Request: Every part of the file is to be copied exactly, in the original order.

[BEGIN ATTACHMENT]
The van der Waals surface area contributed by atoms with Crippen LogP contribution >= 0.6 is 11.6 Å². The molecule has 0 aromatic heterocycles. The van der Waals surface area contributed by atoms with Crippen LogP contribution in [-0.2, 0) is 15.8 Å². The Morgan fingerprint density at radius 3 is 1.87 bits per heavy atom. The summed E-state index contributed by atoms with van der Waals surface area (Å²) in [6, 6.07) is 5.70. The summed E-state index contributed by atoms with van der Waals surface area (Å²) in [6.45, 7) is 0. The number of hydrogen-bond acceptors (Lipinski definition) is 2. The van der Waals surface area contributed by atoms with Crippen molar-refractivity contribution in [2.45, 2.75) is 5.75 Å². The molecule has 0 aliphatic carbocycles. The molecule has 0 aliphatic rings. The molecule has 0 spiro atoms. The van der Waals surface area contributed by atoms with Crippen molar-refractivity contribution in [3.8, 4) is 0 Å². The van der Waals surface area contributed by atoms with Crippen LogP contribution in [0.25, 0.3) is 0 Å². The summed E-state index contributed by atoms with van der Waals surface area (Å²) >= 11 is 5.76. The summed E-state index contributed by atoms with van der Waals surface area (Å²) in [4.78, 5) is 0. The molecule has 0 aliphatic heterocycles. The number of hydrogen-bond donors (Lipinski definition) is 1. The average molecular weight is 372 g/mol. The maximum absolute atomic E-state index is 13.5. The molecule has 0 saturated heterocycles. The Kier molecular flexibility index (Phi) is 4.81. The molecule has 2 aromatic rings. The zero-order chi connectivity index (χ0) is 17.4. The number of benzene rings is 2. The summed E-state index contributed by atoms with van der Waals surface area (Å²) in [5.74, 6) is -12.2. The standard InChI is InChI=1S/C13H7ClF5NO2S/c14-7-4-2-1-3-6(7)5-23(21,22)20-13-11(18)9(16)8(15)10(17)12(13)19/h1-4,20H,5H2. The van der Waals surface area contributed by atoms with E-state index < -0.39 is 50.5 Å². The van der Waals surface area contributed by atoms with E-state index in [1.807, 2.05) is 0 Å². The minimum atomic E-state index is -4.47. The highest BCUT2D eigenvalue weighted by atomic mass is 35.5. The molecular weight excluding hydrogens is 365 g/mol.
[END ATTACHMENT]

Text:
The van der Waals surface area contributed by atoms with Crippen LogP contribution >= 0.6 is 11.6 Å². The molecule has 0 aromatic heterocycles. The van der Waals surface area contributed by atoms with Crippen LogP contribution in [-0.2, 0) is 15.8 Å². The Morgan fingerprint density at radius 3 is 1.87 bits per heavy atom. The summed E-state index contributed by atoms with van der Waals surface area (Å²) in [6, 6.07) is 5.70. The summed E-state index contributed by atoms with van der Waals surface area (Å²) in [6.45, 7) is 0. The number of hydrogen-bond acceptors (Lipinski definition) is 2. The van der Waals surface area contributed by atoms with Crippen molar-refractivity contribution in [2.45, 2.75) is 5.75 Å². The molecule has 0 aliphatic carbocycles. The molecule has 0 aliphatic rings. The molecule has 0 spiro atoms. The van der Waals surface area contributed by atoms with Crippen molar-refractivity contribution in [3.8, 4) is 0 Å². The van der Waals surface area contributed by atoms with Crippen LogP contribution in [0.25, 0.3) is 0 Å². The summed E-state index contributed by atoms with van der Waals surface area (Å²) >= 11 is 5.76. The summed E-state index contributed by atoms with van der Waals surface area (Å²) in [4.78, 5) is 0. The molecule has 0 aliphatic heterocycles. The number of hydrogen-bond donors (Lipinski definition) is 1. The average molecular weight is 372 g/mol. The maximum absolute atomic E-state index is 13.5. The molecule has 0 saturated heterocycles. The Kier molecular flexibility index (Phi) is 4.81. The molecule has 2 aromatic rings. The zero-order chi connectivity index (χ0) is 17.4. The number of benzene rings is 2. The summed E-state index contributed by atoms with van der Waals surface area (Å²) in [5.74, 6) is -12.2. The standard InChI is InChI=1S/C13H7ClF5NO2S/c14-7-4-2-1-3-6(7)5-23(21,22)20-13-11(18)9(16)8(15)10(17)12(13)19/h1-4,20H,5H2. The van der Waals surface area contributed by atoms with E-state index < -0.39 is 50.5 Å². The van der Waals surface area contributed by atoms with E-state index in [1.807, 2.05) is 0 Å². The minimum atomic E-state index is -4.47. The highest BCUT2D eigenvalue weighted by atomic mass is 35.5. The molecular weight excluding hydrogens is 365 g/mol.